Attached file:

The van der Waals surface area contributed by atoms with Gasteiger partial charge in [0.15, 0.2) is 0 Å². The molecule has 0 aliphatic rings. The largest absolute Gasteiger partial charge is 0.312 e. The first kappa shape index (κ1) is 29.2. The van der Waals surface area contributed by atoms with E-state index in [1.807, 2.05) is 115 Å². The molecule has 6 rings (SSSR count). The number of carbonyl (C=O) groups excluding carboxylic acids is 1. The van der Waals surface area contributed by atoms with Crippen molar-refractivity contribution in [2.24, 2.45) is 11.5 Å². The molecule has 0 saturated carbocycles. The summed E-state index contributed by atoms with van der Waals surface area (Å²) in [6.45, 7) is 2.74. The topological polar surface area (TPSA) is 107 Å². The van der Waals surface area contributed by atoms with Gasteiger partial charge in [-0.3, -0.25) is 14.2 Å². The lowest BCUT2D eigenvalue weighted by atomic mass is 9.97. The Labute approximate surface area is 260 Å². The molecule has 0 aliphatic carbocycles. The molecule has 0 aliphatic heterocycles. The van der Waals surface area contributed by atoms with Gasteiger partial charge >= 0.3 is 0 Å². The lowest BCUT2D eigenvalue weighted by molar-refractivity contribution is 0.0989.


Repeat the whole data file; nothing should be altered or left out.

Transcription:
The van der Waals surface area contributed by atoms with Gasteiger partial charge in [0.15, 0.2) is 0 Å². The molecule has 0 aliphatic rings. The largest absolute Gasteiger partial charge is 0.312 e. The first kappa shape index (κ1) is 29.2. The van der Waals surface area contributed by atoms with E-state index in [1.807, 2.05) is 115 Å². The molecule has 6 rings (SSSR count). The number of carbonyl (C=O) groups excluding carboxylic acids is 1. The van der Waals surface area contributed by atoms with Crippen molar-refractivity contribution in [2.24, 2.45) is 11.5 Å². The molecule has 0 saturated carbocycles. The summed E-state index contributed by atoms with van der Waals surface area (Å²) in [6.45, 7) is 2.74. The topological polar surface area (TPSA) is 107 Å². The van der Waals surface area contributed by atoms with Gasteiger partial charge in [-0.3, -0.25) is 14.2 Å². The lowest BCUT2D eigenvalue weighted by atomic mass is 9.97. The Labute approximate surface area is 260 Å². The molecule has 0 aliphatic carbocycles. The molecule has 0 aliphatic heterocycles. The van der Waals surface area contributed by atoms with Gasteiger partial charge >= 0.3 is 0 Å². The lowest BCUT2D eigenvalue weighted by molar-refractivity contribution is 0.0989.